National

A ‘Little India' comes into being in Malaysia

SHOWCASING IDENTITY: Members of Malaysia's ethnic Indian community listen to a speech by Prime Minister Manmohan Singh in the Brickfield area during the launch of "Little India" in Kuala Lumpur on Wednesday. PHOTO: AFP

SHOWCASING IDENTITY: Members of Malaysia's ethnic Indian community listen to a speech by Prime Minister Manmohan Singh in the Brickfield area during the launch of "Little India" in Kuala Lumpur on Wednesday. PHOTO: AFP  

Nearly every country has a Chinatown that accommodates the traditions and cultures of the Chinese who had migrated several centuries ago. But Indians who left their country to work as indentured labour or as professionals have seldom had a part of a city where their lives and ambitions are showcased.

This changed in Malaysia on Wednesday with the inauguration of a boulevard named “Little India.” It was once a congested and smelly neighbourhood called Brickfields. “The Malaysian government's decision to dedicate the area of Brickfields, one of the oldest Indian settlements in the country, as ‘Little India' is a tribute to the contribution to nation-building of all Malaysians of Indian origin,” Prime Minister Manmohan Singh acknowledged while declaring it open along with his Malaysian counterpart, Md. Najib.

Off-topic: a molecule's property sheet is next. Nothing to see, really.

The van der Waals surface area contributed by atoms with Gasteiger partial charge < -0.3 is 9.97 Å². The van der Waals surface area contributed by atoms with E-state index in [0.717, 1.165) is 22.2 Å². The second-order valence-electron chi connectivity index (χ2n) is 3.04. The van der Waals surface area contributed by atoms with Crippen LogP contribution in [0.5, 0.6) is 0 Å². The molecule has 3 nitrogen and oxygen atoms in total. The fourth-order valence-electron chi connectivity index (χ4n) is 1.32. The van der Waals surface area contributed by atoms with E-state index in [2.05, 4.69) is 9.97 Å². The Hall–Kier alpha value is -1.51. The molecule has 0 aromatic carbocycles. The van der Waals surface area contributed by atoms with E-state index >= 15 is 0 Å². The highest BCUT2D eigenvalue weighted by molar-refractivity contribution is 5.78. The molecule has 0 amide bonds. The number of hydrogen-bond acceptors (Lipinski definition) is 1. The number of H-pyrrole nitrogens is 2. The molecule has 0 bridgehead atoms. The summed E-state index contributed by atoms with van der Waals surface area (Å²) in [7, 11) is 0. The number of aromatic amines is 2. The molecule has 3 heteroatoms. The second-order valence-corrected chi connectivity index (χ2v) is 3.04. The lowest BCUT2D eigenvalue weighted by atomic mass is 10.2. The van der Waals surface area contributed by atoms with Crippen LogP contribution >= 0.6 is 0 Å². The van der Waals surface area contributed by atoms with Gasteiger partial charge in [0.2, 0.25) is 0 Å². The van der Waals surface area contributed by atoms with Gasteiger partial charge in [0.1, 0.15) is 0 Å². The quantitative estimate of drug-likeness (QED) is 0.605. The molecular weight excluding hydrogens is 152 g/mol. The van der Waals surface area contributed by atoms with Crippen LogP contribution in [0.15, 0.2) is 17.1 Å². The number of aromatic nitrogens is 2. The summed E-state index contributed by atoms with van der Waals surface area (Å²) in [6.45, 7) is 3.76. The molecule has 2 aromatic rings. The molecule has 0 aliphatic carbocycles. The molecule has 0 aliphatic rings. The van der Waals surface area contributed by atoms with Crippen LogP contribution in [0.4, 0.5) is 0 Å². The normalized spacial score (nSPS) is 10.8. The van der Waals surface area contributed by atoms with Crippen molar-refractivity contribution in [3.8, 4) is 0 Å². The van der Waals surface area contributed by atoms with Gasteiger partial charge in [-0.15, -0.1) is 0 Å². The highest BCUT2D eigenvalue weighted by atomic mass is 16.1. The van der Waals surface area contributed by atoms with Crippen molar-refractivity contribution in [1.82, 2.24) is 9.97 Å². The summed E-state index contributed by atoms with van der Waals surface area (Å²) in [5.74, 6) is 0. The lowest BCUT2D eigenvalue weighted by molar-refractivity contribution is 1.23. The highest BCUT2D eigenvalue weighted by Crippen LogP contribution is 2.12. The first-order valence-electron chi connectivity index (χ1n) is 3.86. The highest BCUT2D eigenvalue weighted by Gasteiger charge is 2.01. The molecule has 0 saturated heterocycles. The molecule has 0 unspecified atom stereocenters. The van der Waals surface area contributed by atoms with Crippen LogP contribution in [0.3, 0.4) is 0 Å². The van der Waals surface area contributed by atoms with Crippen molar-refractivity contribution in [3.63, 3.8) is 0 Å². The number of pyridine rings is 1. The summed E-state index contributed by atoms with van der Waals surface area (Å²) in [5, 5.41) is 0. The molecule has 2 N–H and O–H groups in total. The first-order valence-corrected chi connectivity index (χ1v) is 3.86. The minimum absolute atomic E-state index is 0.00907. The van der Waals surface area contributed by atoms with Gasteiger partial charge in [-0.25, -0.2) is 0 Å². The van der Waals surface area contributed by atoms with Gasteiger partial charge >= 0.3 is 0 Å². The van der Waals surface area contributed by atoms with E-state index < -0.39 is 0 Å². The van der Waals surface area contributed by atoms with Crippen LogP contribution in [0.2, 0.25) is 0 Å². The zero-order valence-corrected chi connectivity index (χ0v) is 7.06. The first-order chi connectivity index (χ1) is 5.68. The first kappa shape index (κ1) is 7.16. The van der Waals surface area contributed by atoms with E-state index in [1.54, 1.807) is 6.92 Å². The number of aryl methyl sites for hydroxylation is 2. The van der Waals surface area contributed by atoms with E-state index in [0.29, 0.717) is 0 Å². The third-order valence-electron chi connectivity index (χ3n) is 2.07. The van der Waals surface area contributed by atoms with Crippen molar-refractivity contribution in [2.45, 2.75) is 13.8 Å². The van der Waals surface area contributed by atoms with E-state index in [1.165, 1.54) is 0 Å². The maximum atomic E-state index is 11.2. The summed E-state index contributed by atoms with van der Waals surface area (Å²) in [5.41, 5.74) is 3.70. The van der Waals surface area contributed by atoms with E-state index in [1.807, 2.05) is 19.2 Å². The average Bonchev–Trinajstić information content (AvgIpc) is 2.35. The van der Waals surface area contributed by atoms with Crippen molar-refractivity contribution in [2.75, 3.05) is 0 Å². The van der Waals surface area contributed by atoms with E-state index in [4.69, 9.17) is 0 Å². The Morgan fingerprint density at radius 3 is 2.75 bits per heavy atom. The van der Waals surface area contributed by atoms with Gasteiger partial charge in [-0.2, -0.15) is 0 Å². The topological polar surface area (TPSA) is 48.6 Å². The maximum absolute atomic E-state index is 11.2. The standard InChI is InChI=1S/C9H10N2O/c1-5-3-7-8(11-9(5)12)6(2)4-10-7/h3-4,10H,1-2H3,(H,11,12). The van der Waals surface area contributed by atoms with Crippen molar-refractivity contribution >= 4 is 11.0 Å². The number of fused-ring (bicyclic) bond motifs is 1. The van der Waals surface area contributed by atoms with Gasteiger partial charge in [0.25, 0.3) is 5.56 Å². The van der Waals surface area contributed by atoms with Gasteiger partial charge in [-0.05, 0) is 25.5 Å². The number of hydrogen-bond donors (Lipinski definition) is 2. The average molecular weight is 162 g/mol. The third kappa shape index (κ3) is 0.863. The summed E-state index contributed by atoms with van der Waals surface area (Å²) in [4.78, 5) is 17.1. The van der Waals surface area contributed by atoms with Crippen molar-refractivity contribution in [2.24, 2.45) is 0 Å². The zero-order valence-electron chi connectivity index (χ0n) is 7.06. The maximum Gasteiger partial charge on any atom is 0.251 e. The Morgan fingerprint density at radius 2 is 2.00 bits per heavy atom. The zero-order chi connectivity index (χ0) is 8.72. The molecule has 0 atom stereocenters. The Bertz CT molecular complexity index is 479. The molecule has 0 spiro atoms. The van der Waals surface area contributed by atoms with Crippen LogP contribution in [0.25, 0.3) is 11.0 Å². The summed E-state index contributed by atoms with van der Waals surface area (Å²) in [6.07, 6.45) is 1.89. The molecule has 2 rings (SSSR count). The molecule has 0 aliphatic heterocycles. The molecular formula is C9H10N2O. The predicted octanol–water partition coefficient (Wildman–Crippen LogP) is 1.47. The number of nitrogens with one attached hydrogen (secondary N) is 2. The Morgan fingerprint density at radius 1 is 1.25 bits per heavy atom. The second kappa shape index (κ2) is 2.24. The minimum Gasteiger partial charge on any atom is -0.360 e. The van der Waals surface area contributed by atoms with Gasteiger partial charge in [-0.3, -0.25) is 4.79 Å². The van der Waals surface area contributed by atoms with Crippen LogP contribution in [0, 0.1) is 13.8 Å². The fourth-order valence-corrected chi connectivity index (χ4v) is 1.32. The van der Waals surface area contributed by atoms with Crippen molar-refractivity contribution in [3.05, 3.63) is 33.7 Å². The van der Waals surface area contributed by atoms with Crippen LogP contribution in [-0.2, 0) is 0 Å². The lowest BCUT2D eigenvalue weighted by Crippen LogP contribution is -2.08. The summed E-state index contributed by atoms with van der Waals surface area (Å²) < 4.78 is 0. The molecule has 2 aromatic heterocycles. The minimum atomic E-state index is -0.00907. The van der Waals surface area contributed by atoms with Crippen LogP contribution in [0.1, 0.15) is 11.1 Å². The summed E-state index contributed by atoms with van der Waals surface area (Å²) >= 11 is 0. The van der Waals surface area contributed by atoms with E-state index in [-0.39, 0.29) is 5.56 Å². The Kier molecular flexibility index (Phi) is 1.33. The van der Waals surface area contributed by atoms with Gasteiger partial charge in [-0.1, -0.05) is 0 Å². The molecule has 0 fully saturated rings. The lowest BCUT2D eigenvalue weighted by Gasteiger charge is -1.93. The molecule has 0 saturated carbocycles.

Indians dominate “Little India,” but the two major communities — the Malays and the Chinese — also share space with them. Shops are stacked to the brim with goods familiar in India — Sakthi Rasam, Parampara incense and Gold Winner Sunflower oil. There are desperate attempts to keep one cultural mooring intact — vegetarianism. “Restoran Chat Masala” offers ‘Pure Veg North and South Indian' along with “Pure Chinese food without onion or garlic,” which helps to keep the ‘mind, body and soul healthy.'

Tamil movie CDs on offer

Shops are full of Tamil movie CDs, with a few offerings of Hindi films. The local Tamil newspapers crowd the shop entrances. Liquor shops too try to bring back nostalgia with a never-seen-in-India elongated bottle of Old Monk and a Black Mischief Rum which plays on the popular White Mischief vodka in India.

An enthusiastic crowd of about 8,000 Indians, with a sprinkling of their Malay and Chinese neighbours, waited for four hours to catch a glimpse of Dr. Singh. While Malaysian security was light, Dr. Singh's minders played the spoilsport by ensuring that the audience and the visitor never got to see each other.

Najib's gesture

On the other hand, the Malaysian Prime Minister, whose party was largely forsaken by voters of Indian origin in the last elections, utilised the opportunity to the hilt. After Dr. Singh left, enveloped by his security and waving feebly to the crowds he intermittently glimpsed on video screens, Mr. Najib plunged into the masses, shaking hands and being affable. And the first ‘India town' was born.

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Printable version | Feb 25, 2020 10:47:35 AM | https://www.thehindu.com/news/national/A-lsquoLittle-India-comes-into-being-in-Malaysia/article15794433.ece

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